Surgical Quality Difficult for Health Plans to Assess: Study

Health plans face significant challenges in reliably assessing the quality of individual surgeons’ patient outcomes, and need better ways to measure physician quality when selecting the best surgeons for their members, according to a study published in the December American Journal of Managed Care.

The study examined the results of more than 220,000  coronary artery bypass graft (CABG) procedures performed in 75 Florida hospitals between 1998 and 2006. 

Marco Huesch, a physician and assistant professor of strategy at Duke University’s Fuqua School of Business, conducted the analysis. “While it might be natural to assume that health plans select surgeons based on the quality of their patient outcomes, as it turns out, it’s generally almost impossible for an individual company to do so,” Huesch said in a statement.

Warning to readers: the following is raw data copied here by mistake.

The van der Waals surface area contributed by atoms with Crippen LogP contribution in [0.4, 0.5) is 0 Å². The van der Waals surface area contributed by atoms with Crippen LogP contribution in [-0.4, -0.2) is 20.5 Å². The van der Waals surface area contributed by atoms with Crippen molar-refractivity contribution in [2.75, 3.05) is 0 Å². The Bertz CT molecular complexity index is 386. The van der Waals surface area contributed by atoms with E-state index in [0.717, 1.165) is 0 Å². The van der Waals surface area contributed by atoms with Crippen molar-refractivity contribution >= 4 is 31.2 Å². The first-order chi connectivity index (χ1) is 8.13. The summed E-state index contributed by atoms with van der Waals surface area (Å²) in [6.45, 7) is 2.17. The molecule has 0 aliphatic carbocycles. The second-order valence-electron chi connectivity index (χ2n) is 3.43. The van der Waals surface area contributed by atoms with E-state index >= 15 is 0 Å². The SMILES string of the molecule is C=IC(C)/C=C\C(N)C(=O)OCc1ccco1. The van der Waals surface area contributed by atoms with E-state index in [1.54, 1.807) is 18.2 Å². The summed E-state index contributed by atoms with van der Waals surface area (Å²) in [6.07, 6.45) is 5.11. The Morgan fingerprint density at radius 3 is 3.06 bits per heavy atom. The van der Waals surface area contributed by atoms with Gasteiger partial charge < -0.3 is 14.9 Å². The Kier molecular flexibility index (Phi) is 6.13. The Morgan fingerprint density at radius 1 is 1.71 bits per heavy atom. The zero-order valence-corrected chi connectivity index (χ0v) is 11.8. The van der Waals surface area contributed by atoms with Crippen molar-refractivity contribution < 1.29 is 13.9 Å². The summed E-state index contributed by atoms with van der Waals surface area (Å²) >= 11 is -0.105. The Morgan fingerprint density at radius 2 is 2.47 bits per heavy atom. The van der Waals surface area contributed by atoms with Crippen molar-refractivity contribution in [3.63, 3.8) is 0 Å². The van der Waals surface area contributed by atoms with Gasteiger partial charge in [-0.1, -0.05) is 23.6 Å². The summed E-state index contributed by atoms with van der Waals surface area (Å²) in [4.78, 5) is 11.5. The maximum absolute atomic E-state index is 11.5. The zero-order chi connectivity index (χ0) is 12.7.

Huesch’s analysis of rates of in-hospital mortality did find differences in outcomes between surgeons. However, it also confirmed that the law of small numbers, a situation where there are too few items in a sample to draw reliable conclusions, would prevent insurers from accurately assessing the quality of the Florida surgeons’ care.

“While we found differences in mortality rates across physicians, no single insurance provider had enough patients undergoing surgeries by the same physicians in order to generate statistically significant data against which it could judge outcomes,” Huesch said. He said the current effort to reform U.S. health care is likely to exacerbate the situation. “As we create new insurance entities to cover previously uninsured Americans, we’ll simply have even more data being collected by separate companies, none of which is being combined in a way that it can be usefully evaluated.”

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